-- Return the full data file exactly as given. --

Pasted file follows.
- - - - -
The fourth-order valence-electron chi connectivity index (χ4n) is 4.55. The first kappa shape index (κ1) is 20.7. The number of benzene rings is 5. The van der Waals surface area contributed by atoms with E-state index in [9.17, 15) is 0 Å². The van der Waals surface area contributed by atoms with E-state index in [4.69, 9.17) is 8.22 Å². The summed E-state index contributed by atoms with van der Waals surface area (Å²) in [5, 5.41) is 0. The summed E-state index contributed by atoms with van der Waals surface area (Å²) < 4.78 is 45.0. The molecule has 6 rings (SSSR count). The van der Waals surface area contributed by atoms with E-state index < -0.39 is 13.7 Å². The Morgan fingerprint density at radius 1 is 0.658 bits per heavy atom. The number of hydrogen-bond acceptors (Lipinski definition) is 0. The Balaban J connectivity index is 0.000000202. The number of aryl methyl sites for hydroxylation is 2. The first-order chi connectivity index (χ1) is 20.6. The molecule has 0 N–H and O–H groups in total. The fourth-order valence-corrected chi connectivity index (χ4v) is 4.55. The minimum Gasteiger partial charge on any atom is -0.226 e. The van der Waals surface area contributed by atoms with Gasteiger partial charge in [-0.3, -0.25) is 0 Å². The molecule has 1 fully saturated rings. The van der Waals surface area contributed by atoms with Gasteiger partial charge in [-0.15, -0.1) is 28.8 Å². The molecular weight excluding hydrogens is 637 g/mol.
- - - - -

The fourth-order valence-electron chi connectivity index (χ4n) is 4.55. The first kappa shape index (κ1) is 20.7. The number of benzene rings is 5. The van der Waals surface area contributed by atoms with E-state index in [9.17, 15) is 0 Å². The van der Waals surface area contributed by atoms with E-state index in [4.69, 9.17) is 8.22 Å². The summed E-state index contributed by atoms with van der Waals surface area (Å²) in [5, 5.41) is 0. The summed E-state index contributed by atoms with van der Waals surface area (Å²) < 4.78 is 45.0. The molecule has 6 rings (SSSR count). The van der Waals surface area contributed by atoms with E-state index < -0.39 is 13.7 Å². The Morgan fingerprint density at radius 1 is 0.658 bits per heavy atom. The number of hydrogen-bond acceptors (Lipinski definition) is 0. The Balaban J connectivity index is 0.000000202. The number of aryl methyl sites for hydroxylation is 2. The first-order chi connectivity index (χ1) is 20.6. The molecule has 0 N–H and O–H groups in total. The fourth-order valence-corrected chi connectivity index (χ4v) is 4.55. The minimum Gasteiger partial charge on any atom is -0.226 e. The van der Waals surface area contributed by atoms with Gasteiger partial charge in [-0.3, -0.25) is 0 Å². The molecule has 1 fully saturated rings. The van der Waals surface area contributed by atoms with Gasteiger partial charge in [-0.15, -0.1) is 28.8 Å². The molecular weight excluding hydrogens is 637 g/mol.